and click here for more information on this show.
Titanic Teaches Earth Science
OF THE TITANIC - THE WORLD'S FIRST FULLDOME DIGITAL EARTH SCIENCE
DOCUMENTARY IMMERSES YOU IN THE STORY (and the science!)
Carnegie show offers wild ride through nature
December 22, 2000
opening of FORCE 5 in the Carnegie Museum of Natural History was
featured in an article in the Pittsburgh Tribune-Review.
New Earth Theater film lassos fury of storms
December 22, 2000
The opening of FORCE 5 in
the Carnegie Museum of Natural History was featured in an article
in the Pittsburgh Post-Gazette. Click the image to download a PDF
version of that article.
|Revamped planetarium brings space closer to home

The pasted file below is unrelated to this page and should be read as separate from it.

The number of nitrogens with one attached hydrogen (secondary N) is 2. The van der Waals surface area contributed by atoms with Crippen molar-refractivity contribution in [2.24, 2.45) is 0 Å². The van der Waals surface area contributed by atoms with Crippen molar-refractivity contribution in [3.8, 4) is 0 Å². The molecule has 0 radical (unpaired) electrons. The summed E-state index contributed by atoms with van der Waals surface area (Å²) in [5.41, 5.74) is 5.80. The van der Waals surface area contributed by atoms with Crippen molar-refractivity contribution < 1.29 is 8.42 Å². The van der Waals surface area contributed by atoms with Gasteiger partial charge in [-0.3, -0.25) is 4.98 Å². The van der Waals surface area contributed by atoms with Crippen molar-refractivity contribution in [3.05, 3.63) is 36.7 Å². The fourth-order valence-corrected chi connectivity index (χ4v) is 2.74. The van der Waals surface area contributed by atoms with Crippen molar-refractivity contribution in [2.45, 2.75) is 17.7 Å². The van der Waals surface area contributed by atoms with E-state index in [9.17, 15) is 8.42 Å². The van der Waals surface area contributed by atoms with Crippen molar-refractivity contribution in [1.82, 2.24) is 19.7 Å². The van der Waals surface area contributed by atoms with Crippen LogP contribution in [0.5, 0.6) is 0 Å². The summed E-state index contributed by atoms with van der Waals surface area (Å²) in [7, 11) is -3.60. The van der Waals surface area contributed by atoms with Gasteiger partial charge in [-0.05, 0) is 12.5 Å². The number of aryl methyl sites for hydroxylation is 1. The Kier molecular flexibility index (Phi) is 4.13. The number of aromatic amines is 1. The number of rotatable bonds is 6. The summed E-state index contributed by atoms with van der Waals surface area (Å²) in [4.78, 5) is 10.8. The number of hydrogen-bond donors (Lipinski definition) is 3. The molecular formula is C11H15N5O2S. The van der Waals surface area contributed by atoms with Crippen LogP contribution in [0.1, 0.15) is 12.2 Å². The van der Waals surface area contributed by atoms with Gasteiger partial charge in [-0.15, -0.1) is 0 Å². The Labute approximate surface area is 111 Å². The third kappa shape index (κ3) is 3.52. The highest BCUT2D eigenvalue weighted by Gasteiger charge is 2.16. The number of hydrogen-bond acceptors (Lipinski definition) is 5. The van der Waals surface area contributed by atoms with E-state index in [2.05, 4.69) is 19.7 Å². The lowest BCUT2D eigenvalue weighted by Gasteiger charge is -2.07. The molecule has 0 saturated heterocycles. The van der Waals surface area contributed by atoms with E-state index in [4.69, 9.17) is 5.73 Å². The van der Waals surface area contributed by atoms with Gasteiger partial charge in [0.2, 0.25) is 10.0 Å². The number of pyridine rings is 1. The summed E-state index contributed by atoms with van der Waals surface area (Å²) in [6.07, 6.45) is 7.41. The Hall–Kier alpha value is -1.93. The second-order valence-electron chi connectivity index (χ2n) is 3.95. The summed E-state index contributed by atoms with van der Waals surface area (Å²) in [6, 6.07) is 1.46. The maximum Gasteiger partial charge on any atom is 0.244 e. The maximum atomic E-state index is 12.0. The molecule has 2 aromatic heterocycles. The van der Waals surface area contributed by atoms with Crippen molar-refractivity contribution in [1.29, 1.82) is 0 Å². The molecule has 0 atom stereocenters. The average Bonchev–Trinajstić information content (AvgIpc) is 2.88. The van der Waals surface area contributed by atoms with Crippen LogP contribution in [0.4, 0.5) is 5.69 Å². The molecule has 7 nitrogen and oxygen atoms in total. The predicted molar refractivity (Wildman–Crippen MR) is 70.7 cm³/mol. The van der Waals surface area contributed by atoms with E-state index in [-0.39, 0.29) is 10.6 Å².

Houston Chronicle article
The addition of SkyVision's
Sky-Skan projection system to the Houston Museum of Natural Science's
Burke Baker Planetarium, creating the Globe Theater, was featured
in an article in the Houston Chronicle.
|Carolyn Sumners named to Top Irish Americans list
Irish America Magazine
Dr. Carolyn Sumners, the director
of astronomy at the Houston Museum of Natural Science and co-director
of the "Public Connection" project, was recently named to a list of
top Irish Americans.
First Kiosk in the News
Houston Chronicle article October
LEVY - 9 kiosk went online in the Museum's Grand Hall October
19, 1994, and ran as a single stand-alone touchscreen module until
April 21, 1995. The grand opening was the subject of a Houston Chronicle
article "A Universe at your Fingertips", describing the project. SL9